I was merely commenting on the link you posted.

However, since they were ahead of their time so pivoting was the right thing for them at that time.

Hi Arturadib, Jason here.

I think you'll find when reading the individual posts on each topic that it's not contradictory.

Also there's a distinction between seeking things like competitive advantage -- which of course you have to do -- and going ahead and doing something regardless.

That is, "just do it" is the prime mover, but of course you have to be seeking things like happy customers, competitive advantages, ability to describe what you do in 30 seconds, etc., as you go.

Also remember this is in the context of pitching investors, at which point you do need some ideas -- you can't pitch "I'll just try stuff."

I don't find it contradictory. Go do it anyway, but don't make these mistakes when trying to get someone else's money.

That sounds kind of hypocritical. If you agree that ideas don't matter so much, why dissect a pitch like that?

The important point is to understand what the person is and is not aware of, when they make the pitch. If someone pitches an idea, but clearly has no idea what makes them better, and has just as clearly never even thought about it, it tells you a lot.

Often you assume your customer is the same as you - sees the problem the same way, wants to solve it your way, and wants to pay for it. But you're explicitly not like your customers; for one thing, you have enough initiative and insight to quit your job to start a company. It's easy to let your idiosyncratic preconceptions prevent you from observing what the larger market will accept.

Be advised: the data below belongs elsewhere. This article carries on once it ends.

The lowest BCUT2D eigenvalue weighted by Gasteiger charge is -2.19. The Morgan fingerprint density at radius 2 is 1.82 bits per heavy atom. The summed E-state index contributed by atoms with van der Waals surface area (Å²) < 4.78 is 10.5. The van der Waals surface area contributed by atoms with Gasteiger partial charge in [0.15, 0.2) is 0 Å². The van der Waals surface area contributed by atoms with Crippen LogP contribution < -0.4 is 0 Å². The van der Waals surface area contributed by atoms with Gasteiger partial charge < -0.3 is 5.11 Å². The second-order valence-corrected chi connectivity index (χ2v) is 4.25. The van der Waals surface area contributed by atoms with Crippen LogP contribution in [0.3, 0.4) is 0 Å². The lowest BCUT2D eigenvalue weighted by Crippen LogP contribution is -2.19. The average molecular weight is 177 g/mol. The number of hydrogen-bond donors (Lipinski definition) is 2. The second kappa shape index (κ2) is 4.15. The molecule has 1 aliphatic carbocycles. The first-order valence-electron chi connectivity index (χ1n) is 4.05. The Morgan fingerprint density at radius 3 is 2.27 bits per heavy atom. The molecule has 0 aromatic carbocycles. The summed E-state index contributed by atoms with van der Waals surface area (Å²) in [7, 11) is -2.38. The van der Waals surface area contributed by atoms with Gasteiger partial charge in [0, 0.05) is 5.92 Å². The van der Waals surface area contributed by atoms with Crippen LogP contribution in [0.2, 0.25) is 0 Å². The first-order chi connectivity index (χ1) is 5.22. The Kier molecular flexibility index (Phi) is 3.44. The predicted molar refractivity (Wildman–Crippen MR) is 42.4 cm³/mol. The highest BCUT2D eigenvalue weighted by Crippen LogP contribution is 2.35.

I think that's a corporate perspective to review a startup pitch. In a startup you're iterating and evolving your idea but you have some start point and perhaps it's your 'idiosyncratic preconceptions'.

At the very least you need to have the idea confirmed and ensure the problem exists outside of your entrepreneurial vision.

Very accurate - I think this is a must read for anyone embarking on a new startup.

I see a lot of these issues all the time, but sifting these out and articulating them this concisely is very difficult.

I can also see these issues created the biggest challenges in previous projects I have worked on.

Very well stated Jason. I think your opinion on "Pretending your faults don't exist" is especially spot on. Programmers, myself included, can sometimes become so attached to a feature or coding approach that any criticism, warranted or not, becomes a personal attack. I also think it has become way to acceptable to say "no" to customers. Rather than the constructive reasoning behind saying no, often times arrogance or even self consciousness leads to pretending faults do not exist. For this reason it is always helpful to have a trusted source for non-programmer feedback.

I'm looking forward to "positioning against the competition". I think this is something a lot of startups will find useful. Many people have good ideas, but when it comes right down to it, it's a dog-eat-dog world, and the cash flows from the customer/users opinion of your offering weighed against the competition. You can iterate all day long, but to take home the money you need to be more attractive than the others out there. That takes a well thought out plan.